Coronavirus: What are the risks of catching it from food packaging?
Traces of the coronavirus were reportedly found on packaging in China recently, on consignments of frozen shrimp and frozen chicken wings from South America.
This has again raised questions about whether coronavirus can be transmitted via food packaging.
What are the chances?
In theory, it may be possible to catch Covid-19 from packaging material.
Laboratory-based studies have shown that the virus can survive for hours, if not days, on some packaging materials - mostly cardboard and various forms of plastic.
What's more, the virus is more stable at lower temperatures, which is how many foods are transported.
However, some scientists have questioned whether these results could be replicated outside the lab.
Dr Julian Tang, associate professor of respiratory sciences at the University of Leicester, says that in the outside world, environmental conditions change rapidly, meaning that the virus can't survive as long.
And Emanuel Goldman, professor of microbiology at Rutgers University, has also pointed out that the lab studies used samples of up to 10 million viral particles, whereas the number of viral particles in - for example - an aerosol droplet sneezed on to a surface, was likely to be only about 100.
Writing in The Lancet in July, he said: "In my opinion, the chance of transmission through inanimate surfaces is very small, and only in instances where an infected person coughs or sneezes on the surface, and someone else touches that surface soon after the cough or sneeze (within one to two hours)."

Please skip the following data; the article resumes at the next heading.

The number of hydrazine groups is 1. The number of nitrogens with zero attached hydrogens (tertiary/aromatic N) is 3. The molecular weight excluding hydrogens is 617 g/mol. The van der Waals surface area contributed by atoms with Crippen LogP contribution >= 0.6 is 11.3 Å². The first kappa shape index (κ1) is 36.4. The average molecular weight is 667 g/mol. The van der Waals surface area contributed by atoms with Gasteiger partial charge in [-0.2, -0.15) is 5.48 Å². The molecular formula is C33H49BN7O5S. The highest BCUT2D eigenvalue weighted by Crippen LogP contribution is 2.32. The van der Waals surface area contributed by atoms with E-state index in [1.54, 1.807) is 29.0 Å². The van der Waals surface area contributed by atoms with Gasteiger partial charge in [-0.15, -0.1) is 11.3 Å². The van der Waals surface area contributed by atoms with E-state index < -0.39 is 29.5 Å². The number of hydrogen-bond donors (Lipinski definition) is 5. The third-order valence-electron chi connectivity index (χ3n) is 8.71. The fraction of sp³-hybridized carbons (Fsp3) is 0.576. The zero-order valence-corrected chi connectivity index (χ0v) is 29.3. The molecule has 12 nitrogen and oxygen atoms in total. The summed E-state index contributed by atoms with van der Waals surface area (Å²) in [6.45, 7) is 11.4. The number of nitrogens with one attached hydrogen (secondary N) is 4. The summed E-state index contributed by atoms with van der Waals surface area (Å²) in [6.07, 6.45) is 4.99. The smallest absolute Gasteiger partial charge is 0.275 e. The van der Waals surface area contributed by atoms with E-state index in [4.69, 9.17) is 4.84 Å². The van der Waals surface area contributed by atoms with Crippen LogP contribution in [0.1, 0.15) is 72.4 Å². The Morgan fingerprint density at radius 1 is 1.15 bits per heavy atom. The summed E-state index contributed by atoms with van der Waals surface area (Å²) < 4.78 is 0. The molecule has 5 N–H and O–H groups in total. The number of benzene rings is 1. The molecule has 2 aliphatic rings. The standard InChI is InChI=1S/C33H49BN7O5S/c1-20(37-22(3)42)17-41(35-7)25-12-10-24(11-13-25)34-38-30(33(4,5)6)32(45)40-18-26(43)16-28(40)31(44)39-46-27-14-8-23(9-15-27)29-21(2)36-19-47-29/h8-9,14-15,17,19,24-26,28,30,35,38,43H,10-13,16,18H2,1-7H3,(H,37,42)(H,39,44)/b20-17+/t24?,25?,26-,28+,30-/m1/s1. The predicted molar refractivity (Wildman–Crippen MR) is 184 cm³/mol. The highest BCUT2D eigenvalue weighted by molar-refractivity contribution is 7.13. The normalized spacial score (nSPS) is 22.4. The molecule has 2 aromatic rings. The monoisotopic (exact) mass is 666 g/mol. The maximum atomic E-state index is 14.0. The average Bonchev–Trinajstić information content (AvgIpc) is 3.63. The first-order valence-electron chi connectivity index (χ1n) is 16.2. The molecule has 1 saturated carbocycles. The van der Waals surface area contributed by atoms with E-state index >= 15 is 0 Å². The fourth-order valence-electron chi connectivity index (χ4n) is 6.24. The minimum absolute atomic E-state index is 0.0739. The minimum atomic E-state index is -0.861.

How could the virus be transmitted?
The transmission risk is generally based on the assumption that workers in food packaging plants might touch contaminated surfaces, then touch their eyes, nose and mouth.
Scientists do not now think this is the main route of transmission for most Covid-19 cases.
"It may be possible that a person can get Covid-19 by touching a surface or object that has the virus on it," says the US health agency, the Centers for Disease Control (CDC) on its website. However, it adds that "this is not thought to be the main way the virus spreads".
In fact, it is chiefly thought to spread directly from person to person:
- Between people who are in close contact with one another (within 2m (6ft))
- Through droplets produced when an infected person coughs, sneezes or talks
- When droplets land in the mouths or noses of nearby people (or they are inhaled into the lungs)
Dr Tang says that proving someone had picked up the virus through packaging would also be difficult.
It would be necessary to ''exclude any recent exposure from any other source'' - including asymptomatic social contacts - to be certain that food packaging-related exposure was the true cause of an infection.
How can I stay safe?
The World Health Organization says "There is currently no confirmed case of Covid-19 transmitted through food or food packaging". But it does list a number of precautions you can take to avoid cross-contamination.
It says there is no need to disinfect food packaging, but "hands should be properly washed after handling food packages and before eating".
If you're shopping for groceries, use hand sanitiser before entering the shop if possible, and wash your hands thoroughly afterwards, and also after handling and storing your purchased products.
It should also be safe to have groceries delivered if the delivery worker follows good personal and food hygiene practices. You should also wash your hands after accepting food and grocery deliveries. Some experts also recommend only using plastic bags once.